M goes on to describe some of her memories about the honey moon, citing yet another “ horrible experience” when J took her on a raw boat and she doesn’t know how to swim. She explains an episode with an oil tanker in great detail, and how she never again would go on a row boat, and even as she describes the episode as horrible, there is an air of lightness to how she tells the story, J interrupts and teases her about how he said he d throw her into one of the bogeys.

“He wanted to go fishing and he wanted to take me with him, he should have never done that” she jokingly says.


Tell me about your first year of marriage. What do you remember about that?

M starts us off as usual “it wasn’t hard at all for me. Na ha”. She adamantly tries to make the point that it was not hard at all. I turn to J and ask what he thinks, when M jumps in again and says that it wasn’t at all hard. I jokingly say “is he going to get in trouble if he said it was hard?” Everyone bursts into laughter.

I may have aroused M’s curiosity, that she paused the question to her husband herself.

J says “ naaaah, I d say it was as it is now”. I’m not quite sure what he meant by that !!

M picks up the thread again and affectionately reminds J of how he liked to sleep back then. She reminds him how the bus would throw pueblos at their window to wake them up ( I assume it was J’s work bus).

J describes how he worked for a lumber company back then, and jokingly says how he didn’t want to wake up in the morning.

M quickly interjects again and explains how she is not sorry, and that she has had a wonderful 62 years of marriage with J.

J answers playfully “M, it is too late to be sorry “… instant classic for my books!!

Half serious, M says “it’s not too late” and ventures to tell both of us the story of the Italian family she knows where the parents got divorced after 55 years of marriage


. She adds “J, don’t say its too late”


About parenthood, can you tell me what you remember about that period in your life when you had your first baby?

“It was 4 years into our marriage when we had our first baby, it was a big change in my life” She goes on to explain that she had to adjust to J coming back home (because he had spent 2 years in the service in Korea), and then the baby.

“At first I couldn’t function” she explained. Then her eldest sister came to visit, M cried as she explained to her sister that she couldn’t handle things and how she didn’t have time to “wash her face in the morning”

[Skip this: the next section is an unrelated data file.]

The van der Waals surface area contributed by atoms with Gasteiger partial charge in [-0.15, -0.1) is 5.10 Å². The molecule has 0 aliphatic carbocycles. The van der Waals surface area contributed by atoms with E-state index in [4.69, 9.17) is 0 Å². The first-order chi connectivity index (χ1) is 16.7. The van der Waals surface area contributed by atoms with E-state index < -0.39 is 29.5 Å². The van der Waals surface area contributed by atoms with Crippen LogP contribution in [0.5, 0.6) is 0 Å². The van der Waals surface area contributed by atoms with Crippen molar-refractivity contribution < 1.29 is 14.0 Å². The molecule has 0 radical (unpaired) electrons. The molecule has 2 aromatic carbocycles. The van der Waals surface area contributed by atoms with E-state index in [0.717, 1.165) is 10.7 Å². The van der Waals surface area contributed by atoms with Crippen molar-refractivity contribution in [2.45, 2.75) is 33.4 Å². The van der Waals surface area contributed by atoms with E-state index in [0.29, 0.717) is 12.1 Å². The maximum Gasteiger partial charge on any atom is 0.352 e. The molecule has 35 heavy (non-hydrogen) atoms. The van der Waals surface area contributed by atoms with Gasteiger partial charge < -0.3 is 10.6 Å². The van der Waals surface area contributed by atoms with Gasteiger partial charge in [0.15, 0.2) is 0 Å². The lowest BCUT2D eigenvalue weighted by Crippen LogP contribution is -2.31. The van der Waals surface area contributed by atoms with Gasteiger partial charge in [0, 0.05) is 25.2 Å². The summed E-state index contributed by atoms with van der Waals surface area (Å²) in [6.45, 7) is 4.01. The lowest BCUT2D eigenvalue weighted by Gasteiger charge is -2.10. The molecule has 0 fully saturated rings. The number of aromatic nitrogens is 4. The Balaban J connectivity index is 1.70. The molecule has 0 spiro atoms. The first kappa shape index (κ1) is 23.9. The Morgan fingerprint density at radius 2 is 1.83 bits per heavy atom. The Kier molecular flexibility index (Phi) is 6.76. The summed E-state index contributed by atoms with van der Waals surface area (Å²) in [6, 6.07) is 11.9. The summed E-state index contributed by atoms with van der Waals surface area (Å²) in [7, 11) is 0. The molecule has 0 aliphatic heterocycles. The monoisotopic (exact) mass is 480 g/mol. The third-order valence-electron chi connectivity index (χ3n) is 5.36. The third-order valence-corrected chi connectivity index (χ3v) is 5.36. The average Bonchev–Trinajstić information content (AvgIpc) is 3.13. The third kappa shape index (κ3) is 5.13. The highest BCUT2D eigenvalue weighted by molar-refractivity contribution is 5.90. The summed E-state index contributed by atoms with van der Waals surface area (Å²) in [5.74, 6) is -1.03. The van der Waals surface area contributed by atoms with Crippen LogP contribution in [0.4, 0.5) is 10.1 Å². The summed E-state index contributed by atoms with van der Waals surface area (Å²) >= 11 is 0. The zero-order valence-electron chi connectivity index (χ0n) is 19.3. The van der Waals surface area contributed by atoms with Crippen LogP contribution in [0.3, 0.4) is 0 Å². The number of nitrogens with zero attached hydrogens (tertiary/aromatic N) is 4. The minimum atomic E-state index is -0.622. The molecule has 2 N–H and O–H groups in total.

Her sister wrote her a schedule and put it on the fridge, and according to M, after following the schedule; it was a piece of cake!

Utterly curious, I asked if she remembered what was on the schedule.

She remembered one bit of it “ if your baby was sleeping, then you take care of yourself, when the baby wakes up, you take care of him, that worked for me, like it worked for my mother”.

I directed my questioning to J, about how he felt. “Did you feel neglected?”

He ventured to answer “no, I had my mind on her and the baby…”

Before he could finish his sentence, M was back on “He was working and studying, he was very busy as it is”.

“So would you ask him to help with the baby or anything like that?” I asked.

“No “she said firmly. I was home all day…

She then added “even when I did work on Sundays, I taught him how to make sauce, he would do that and then come pick me up, and I would cook dinner”. Almost as an after though she adds “So yes, he did help me”

After I cracked a quick joke on whether J’s sauce was any good, M gets back to being serious “Whenever I corrected our children, he d stick by me, and whenever he corrected them, I stood by him”

Intrigued I asked “How is that even possible when as you described you both grew up in very different houses?”

Equally intriguing answer from M “Well you see, he was young when he got married, so he came my way”!!!

She then proceeds to explain by using a proverb that I took to mean that a house hold always leans towards the mother’s way of doing things. Not a peep from J.

Not particularly sure why she mentions that but she proceeds to say “My dad always told me that his sons are his sons until they take a wife, but you are my daughter forever”

I inquired “So you felt supported by your father and family?” M answers affirmatively then adds, My dad was great with J, and his dad was great too.

I inquire again “So your dad was good to your husband and his dad was good to you? Say you had a problem between you two, who would you go to? His dad?”

M surprises me yet again “I wouldn’t go to anyone with a problem between us “she answers with authority and conviction.

Utterly surprised I re question her “Not even your sisters? A friend? Your mother?”

“Not to anyone, I’d keep it to myself” she says, “and then we’d work it out”

J chuckles in the background as I ask “how?”

We’d get into an argument, talk it over, but I never ever involved my family. M explains.

She adds “and that’s why my family treated him like Gold.”

A very rare comment from J ensues as he affirms “I treated them like Gold as well”

As M enthusiastically describes the intricacies of what it means to be welcomed into a Italian family, J nudges me and playfully says, “You see, she is a mafia queen, that’s why I was always afraid to do anything”